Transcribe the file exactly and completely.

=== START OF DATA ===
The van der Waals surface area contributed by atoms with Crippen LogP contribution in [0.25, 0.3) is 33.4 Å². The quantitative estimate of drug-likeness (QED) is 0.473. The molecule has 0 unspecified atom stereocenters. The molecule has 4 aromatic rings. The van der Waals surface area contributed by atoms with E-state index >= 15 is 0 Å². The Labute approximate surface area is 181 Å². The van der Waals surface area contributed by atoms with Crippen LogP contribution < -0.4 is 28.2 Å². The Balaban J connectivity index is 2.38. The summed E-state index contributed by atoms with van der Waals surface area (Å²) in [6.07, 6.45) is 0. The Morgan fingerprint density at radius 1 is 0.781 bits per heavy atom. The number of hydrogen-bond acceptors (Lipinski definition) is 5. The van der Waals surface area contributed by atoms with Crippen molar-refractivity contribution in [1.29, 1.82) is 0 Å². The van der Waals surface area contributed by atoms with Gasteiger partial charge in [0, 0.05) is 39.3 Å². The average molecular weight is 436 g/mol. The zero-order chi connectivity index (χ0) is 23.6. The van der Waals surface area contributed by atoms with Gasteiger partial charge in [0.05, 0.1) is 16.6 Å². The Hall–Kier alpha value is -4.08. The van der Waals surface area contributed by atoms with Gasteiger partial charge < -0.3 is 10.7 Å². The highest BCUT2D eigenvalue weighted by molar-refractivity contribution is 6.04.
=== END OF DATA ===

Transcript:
The van der Waals surface area contributed by atoms with Crippen LogP contribution in [0.25, 0.3) is 33.4 Å². The quantitative estimate of drug-likeness (QED) is 0.473. The molecule has 0 unspecified atom stereocenters. The molecule has 4 aromatic rings. The van der Waals surface area contributed by atoms with E-state index >= 15 is 0 Å². The Labute approximate surface area is 181 Å². The van der Waals surface area contributed by atoms with Crippen LogP contribution < -0.4 is 28.2 Å². The Balaban J connectivity index is 2.38. The summed E-state index contributed by atoms with van der Waals surface area (Å²) in [6.07, 6.45) is 0. The Morgan fingerprint density at radius 1 is 0.781 bits per heavy atom. The number of hydrogen-bond acceptors (Lipinski definition) is 5. The van der Waals surface area contributed by atoms with Crippen molar-refractivity contribution in [1.29, 1.82) is 0 Å². The van der Waals surface area contributed by atoms with Gasteiger partial charge in [0, 0.05) is 39.3 Å². The average molecular weight is 436 g/mol. The zero-order chi connectivity index (χ0) is 23.6. The van der Waals surface area contributed by atoms with Gasteiger partial charge in [0.05, 0.1) is 16.6 Å². The Hall–Kier alpha value is -4.08. The van der Waals surface area contributed by atoms with Gasteiger partial charge < -0.3 is 10.7 Å². The highest BCUT2D eigenvalue weighted by molar-refractivity contribution is 6.04.